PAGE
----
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China targets Mercedes in antitrust investigation
Publication Date : 06-08-2014
China's investigations into foreign companies spread to the auto sector on Tuesday, with German giant Mercedes-Benz saying it is helping authorities after reports that anti-monopoly investigators raided its Shanghai office.
Beijing Mercedes-Benz Sales Service Co confirmed that it is involved in an antitrust investigation launched by the National Development and Reform Commission.
"We're actively assisting the investigation," the company said without elaborating.
Jiemian, a new-media platform of Shanghai United Media Group, reported on Tuesday that nine investigators from the commission made a surprise visit to a Mercedes-Benz premises in Shanghai on Monday, questioned employees and checked computers.
The commission, one of three government antitrust agencies, is responsible for regulating pricing. It did not comment on the report on Tuesday.
Insiders said the Mercedes investigation may target the company's controls on regulating the lowest price for both completed models and parts to dealers.
If a company manipulates prices by controlling production, distribution and sales of a product, it violates the Anti-Monopoly Law.
Mercedes-Benz is the first company in the automotive industry confirmed to be under a government antitrust investigation after the Ministry of Commerce warned of illegal business actions in the sector several months ago.
China National Radio reported on Tuesday that German manufacturer Audi is being investigated by the Hubei Commodity Price Bureau and US maker Chrysler by the Shanghai Development and Reform Commission.
The report said investigations had found that the two companies took over the pricing rights for parts and maintenance services from dealerships and they will face punishment.
Several automakers in the luxury sector have announced price cuts in the past two weeks.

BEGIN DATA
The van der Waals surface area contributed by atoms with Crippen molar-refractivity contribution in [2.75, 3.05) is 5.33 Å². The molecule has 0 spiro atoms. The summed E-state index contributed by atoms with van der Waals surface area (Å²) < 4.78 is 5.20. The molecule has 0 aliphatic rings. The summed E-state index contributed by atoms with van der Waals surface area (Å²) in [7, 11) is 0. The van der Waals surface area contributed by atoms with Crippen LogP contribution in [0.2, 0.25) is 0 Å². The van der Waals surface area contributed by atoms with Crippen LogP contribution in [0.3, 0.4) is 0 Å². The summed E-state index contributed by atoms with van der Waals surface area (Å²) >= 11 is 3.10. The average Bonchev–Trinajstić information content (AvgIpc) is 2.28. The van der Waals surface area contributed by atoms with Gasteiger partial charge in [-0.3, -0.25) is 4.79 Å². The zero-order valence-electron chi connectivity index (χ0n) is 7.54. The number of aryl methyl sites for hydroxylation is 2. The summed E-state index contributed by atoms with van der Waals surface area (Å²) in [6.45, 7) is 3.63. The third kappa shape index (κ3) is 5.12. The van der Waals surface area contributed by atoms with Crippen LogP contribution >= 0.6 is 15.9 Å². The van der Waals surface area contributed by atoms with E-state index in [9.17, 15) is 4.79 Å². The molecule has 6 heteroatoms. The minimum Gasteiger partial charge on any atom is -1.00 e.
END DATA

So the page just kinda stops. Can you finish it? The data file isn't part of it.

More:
The latest is Chrysler's China unit, which on Tuesday announced 20 per cent price cuts for 145 spare parts, a 650,000 yuan ($105,000) reduction for its Jeep Grand Cherokee SRT8 model and a 450,000 yuan cut for its 5.7L Grand Cherokee.
On Sunday, Daimler said it will slash prices for more than 10,000 spare parts for its Mercedes-Benz cars in China from September 1. On Friday, Audi cut prices of spare parts for locally produced models by up to 38 per cent.
Luo Lei, deputy secretary-general of the China Automobile Dealers Association, said, "Monopoly actions are common in the automobile sector, especially in the luxury sector, which is growing much faster than the overall industry."
Scott Yu, an antitrust lawyer and partner at Zhong Lun Law Firm in Beijing, said the commission has entrusted the Automobile Dealers Association with preliminary investigations into resale prices, which suggests that the current antitrust probe into the auto industry may focus on unreasonably high prices.
He forecast wider price reductions "very soon", especially for spare parts, as the decadelong guideline on automobile brand sales and management will soon be abolished, to introduce more competition.
In the past two years, China has launched antitrust investigations in various sectors, including the pharmaceutical and baby milk powder industries.
Last week, a Chinese government agency said it is investigating US software giant Microsoft for allegedly operating a monopoly in its market.
US chip maker Qualcomm is also under investigation in China's mobile phone market.
Sebastien Evrard, antitrust partner at law firm Jones Day, said these investigations show that China is stepping up efforts to enforce the Anti-Monopoly Law, which came into force six years ago.